News about nanotechnology is reported almost every day. Nanotechnology in agriculture, not so much. Nanotechnology made from agricultural products, we hear about that even less. So this story concerning research done at Purdue University (Indiana, USA), which uses nanoparticles manufactured from corn to extend the shelf life of certain oils demonstrates the radiation of nanotech into so many fields (pardon the pun).
Yuan Yao, an assistant professor of food science, has successfully modified the phytoglycogen nanoparticle, a starchlike substance that makes up nearly 30 percent of the dry mass of some sweet corn. The modification allows the nanoparticle to attach to oils and emulsify them while also acting as a barrier to oxidation, which causes food to become rancid. His findings were published in the early online version of the Journal of Agricultural and Food Chemistry.
Yao was able to modify the surface of phytoglycogen nanoparticle to make it behave like an emulsifier, creating phytoglycogen octenyl succinate, or PG-OS. PG-OS is thicker and denser than commonly used emulsifiers, creating a better defense from oxygen, free radical and metal ions, which cause lipid oxidation.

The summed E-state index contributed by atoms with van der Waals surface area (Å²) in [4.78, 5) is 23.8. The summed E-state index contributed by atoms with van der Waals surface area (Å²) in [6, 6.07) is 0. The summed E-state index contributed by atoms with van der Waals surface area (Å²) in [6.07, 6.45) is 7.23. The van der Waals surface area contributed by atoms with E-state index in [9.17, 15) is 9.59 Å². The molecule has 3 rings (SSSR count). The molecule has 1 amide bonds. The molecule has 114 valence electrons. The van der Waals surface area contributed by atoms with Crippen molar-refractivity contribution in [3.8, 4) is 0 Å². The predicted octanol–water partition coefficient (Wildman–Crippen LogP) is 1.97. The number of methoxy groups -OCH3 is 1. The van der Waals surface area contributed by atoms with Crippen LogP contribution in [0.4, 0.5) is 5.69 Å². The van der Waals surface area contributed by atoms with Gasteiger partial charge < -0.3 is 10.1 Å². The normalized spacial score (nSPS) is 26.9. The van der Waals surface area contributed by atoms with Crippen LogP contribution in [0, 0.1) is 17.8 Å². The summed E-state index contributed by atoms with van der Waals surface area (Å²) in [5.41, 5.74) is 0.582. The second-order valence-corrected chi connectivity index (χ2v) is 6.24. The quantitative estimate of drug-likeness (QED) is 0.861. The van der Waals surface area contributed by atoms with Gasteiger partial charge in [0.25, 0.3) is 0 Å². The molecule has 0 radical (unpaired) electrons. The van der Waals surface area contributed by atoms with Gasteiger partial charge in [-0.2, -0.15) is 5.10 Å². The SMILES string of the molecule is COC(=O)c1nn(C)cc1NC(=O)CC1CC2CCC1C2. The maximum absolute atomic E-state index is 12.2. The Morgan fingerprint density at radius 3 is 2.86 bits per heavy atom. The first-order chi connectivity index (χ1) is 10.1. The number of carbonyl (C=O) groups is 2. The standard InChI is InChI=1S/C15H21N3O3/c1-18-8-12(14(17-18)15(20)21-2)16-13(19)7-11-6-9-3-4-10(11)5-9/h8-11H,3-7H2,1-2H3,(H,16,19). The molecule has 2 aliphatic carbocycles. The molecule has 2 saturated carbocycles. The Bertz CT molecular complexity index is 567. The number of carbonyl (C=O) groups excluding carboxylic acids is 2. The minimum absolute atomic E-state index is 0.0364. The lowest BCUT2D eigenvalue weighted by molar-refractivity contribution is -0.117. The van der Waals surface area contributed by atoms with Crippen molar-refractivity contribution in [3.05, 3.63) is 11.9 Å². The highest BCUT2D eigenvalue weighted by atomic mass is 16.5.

Yao’s findings also showed that ?-polylysine, a food-grade polypeptide, can be added to the oil droplets to aid in the protection from oxidation. Polylysine is much smaller than the PG-OS nanoparticles, allowing it to fill in the gaps between PG-OS nanoparticles.
According to Yao’s study, PG-OS nanoparticles with ?-polylysine significantly increased the amount of time it took for oxidation to ruin the oil droplets, in some cases doubling the shelf life of the model product. Shelf life was tested by warming the emulsifiers and checking for chemical reactions that signal oxidation has occurred.
[Source: Purdue University]
A patent is already pending for this use of corn-derived nanoparticles, which is an indicator of how viable the approach may be in terms of commercial application. It seems that the ability of nanoscale materials to make novel and useful surfaces (coatings) is one of the most lucrative and therefore powerful drivers in nanotechnology research.